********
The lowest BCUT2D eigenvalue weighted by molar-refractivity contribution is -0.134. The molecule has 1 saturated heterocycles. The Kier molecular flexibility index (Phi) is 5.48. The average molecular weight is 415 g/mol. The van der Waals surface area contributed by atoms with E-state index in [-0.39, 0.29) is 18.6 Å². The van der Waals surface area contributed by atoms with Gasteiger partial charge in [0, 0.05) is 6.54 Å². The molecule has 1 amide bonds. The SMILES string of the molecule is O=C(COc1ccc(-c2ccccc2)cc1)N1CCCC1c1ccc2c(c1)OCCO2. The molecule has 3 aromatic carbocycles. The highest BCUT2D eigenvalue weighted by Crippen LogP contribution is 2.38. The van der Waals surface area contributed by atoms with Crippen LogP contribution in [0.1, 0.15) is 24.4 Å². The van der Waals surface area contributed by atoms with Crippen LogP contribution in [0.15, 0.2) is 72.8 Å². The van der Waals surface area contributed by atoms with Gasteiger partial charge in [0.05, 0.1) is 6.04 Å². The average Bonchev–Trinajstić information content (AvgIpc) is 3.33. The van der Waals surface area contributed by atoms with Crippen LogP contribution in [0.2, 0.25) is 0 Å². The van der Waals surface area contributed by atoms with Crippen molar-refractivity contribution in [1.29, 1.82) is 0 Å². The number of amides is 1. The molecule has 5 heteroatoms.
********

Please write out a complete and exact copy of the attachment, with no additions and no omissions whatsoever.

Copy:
The lowest BCUT2D eigenvalue weighted by molar-refractivity contribution is -0.134. The molecule has 1 saturated heterocycles. The Kier molecular flexibility index (Phi) is 5.48. The average molecular weight is 415 g/mol. The van der Waals surface area contributed by atoms with E-state index in [-0.39, 0.29) is 18.6 Å². The van der Waals surface area contributed by atoms with Gasteiger partial charge in [0, 0.05) is 6.54 Å². The molecule has 1 amide bonds. The SMILES string of the molecule is O=C(COc1ccc(-c2ccccc2)cc1)N1CCCC1c1ccc2c(c1)OCCO2. The molecule has 3 aromatic carbocycles. The highest BCUT2D eigenvalue weighted by Crippen LogP contribution is 2.38. The van der Waals surface area contributed by atoms with Crippen LogP contribution in [0.1, 0.15) is 24.4 Å². The van der Waals surface area contributed by atoms with Crippen LogP contribution in [0.15, 0.2) is 72.8 Å². The van der Waals surface area contributed by atoms with Gasteiger partial charge in [0.05, 0.1) is 6.04 Å². The average Bonchev–Trinajstić information content (AvgIpc) is 3.33. The van der Waals surface area contributed by atoms with Crippen LogP contribution in [0.2, 0.25) is 0 Å². The van der Waals surface area contributed by atoms with Crippen molar-refractivity contribution in [1.29, 1.82) is 0 Å². The number of amides is 1. The molecule has 5 heteroatoms.